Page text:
I am deeply fond of penguins, and my house is littered with penguin figurines and penguin cookie jars and oh, I cannot count the number of penguin ornaments on my Christmas tree. I have never, however, wanted a penguin for a pet, and in this way I differ from both Mr. Popper, the hero of the first children's book about penguins that I ever read, and Joe, the hero of my new favorite children's book, My Penguin Osbert.
Joe has had his difficulties with Santa in the past; somehow he never manages to get exactly what he wants for Christmas. This year, he is painstakingly specific in his letter to Santa -- he requests a living, breathing, 12-inch-high penguin from Antartica. His name should be Osbert, Joe adds.
Joe is gratified to find the living, breathing Osbert under the tree on Christmas morning, but his excitement soon wanes when he discovers that Osbert likes to play in the snow -- all day long. And that Osbert likes to take really long, really cold baths -- with Joe. And that Osbert doesn't like chocolate chip waffles for breakfast -- he wants creamed herring instead. Joe begins to think that he made a mistake, and he writes Santa back to ask if a swap might be possible. Santa arranges a solution that is mutually acceptable for Joe and Osbert, if a little bittersweet.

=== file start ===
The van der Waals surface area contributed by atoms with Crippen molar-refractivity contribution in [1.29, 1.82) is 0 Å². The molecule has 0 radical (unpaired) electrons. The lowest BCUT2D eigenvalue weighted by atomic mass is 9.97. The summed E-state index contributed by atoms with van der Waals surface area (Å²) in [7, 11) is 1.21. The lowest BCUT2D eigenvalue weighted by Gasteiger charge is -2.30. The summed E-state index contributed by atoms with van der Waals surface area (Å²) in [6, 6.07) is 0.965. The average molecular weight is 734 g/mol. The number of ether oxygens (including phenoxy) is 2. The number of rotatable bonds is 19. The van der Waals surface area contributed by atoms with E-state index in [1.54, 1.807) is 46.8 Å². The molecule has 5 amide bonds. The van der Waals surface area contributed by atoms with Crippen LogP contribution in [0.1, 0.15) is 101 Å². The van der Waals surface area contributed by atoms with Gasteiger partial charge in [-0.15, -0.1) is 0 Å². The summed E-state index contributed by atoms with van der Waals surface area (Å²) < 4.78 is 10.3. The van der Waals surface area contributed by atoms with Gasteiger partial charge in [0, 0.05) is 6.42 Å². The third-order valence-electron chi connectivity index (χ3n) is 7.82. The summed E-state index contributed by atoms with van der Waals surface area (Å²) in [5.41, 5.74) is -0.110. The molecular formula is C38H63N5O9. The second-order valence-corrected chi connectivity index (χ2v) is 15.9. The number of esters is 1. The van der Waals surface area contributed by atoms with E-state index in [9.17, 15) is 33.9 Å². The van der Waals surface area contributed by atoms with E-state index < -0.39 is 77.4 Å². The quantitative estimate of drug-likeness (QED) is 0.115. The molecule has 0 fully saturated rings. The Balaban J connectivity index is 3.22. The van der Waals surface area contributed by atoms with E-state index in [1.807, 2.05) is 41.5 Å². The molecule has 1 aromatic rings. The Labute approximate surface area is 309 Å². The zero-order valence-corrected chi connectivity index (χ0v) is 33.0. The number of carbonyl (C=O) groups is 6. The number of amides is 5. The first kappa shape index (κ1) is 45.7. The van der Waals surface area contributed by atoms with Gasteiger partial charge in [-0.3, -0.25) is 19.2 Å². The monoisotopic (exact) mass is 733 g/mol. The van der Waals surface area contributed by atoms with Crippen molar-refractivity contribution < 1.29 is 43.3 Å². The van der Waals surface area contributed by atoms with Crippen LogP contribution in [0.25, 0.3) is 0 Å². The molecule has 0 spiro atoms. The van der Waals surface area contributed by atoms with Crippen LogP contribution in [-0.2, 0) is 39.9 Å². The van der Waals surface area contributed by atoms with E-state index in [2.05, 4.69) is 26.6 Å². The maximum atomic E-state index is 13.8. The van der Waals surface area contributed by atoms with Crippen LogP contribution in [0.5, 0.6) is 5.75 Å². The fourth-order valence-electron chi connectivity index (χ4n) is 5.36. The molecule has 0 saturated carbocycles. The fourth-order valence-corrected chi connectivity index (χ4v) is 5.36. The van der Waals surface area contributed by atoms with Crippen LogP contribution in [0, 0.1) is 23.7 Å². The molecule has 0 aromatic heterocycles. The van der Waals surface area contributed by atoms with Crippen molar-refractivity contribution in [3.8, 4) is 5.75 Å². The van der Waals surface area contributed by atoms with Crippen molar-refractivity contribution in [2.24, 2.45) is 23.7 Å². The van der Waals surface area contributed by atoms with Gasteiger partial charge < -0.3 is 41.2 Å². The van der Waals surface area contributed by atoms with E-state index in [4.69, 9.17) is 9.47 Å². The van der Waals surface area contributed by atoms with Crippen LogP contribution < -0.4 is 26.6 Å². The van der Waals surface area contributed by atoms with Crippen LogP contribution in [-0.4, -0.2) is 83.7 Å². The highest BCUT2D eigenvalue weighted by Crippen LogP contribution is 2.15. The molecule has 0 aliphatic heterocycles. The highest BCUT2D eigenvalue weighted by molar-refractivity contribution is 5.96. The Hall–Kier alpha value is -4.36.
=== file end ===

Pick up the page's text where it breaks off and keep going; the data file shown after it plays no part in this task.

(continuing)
I love the gorgeous illustrations in this book. I love that Osbert enjoys looking at snow globe catalogs. I love that Joe never shirks his responsibility for Osbert, even though it's difficult for him. Mostly, I love this line, which is repeated throughout the book: "I had asked for Osbert, and now I had him. So I [insert objectionable task here]." Which is a pretty nice summation of some aspects of pet ownership, and parenthood too.
Here's a seasonal problem that may only afflict me. Of course I want to donate a book to our bookstore's Giving Tree; I'd rather give books to "the poor people," as Phoebe probably indelicately calls them, than anything else. But this is what happens. I select a tag from the Giving Tree for, say, a 10-year-old girl, and the following inner monologue ensues:
"Let's see, ten years old...naturally, go straight to the L's for A Wrinkle in Time. Maybe I should get the whole Kronos quartet? Wait, though, remember how in fifth grade you brought A Wrinkle in Time for Ms Hinton to read aloud to the class and everyone else hated it? Maybe it's too difficult. Maybe I should do one of these series books...The Babysitter's Club? No, those books suck. Except it doesn't matter what I like, it matters what this girl may like -- wait! Harriet the Spy! I love Harriet the Spy. Everyone would love Harriet the Spy, it is the best book ever. Except wait, what if she's already read Harriet the Spy? How much of a bummer would it be to get one book for Christmas, and it turns out to be a book you've already read? Gah!"
...and so on for ages as I stumble about the children's section, rejecting each book I see for esoteric reasons of my own.
This year, however, the big chain bookstore mere steps from my office (which, yes, is a daily temptation) just ask for donations at the checkout stand -- $2, $5, or $10. You name the amount, you don't have to pick a specific title, you never know if the child ends up with Nancy Drew or Captain Underpants or Meg and Charles Murry. For an obviously neurotic booklover like myself, this is the way to go.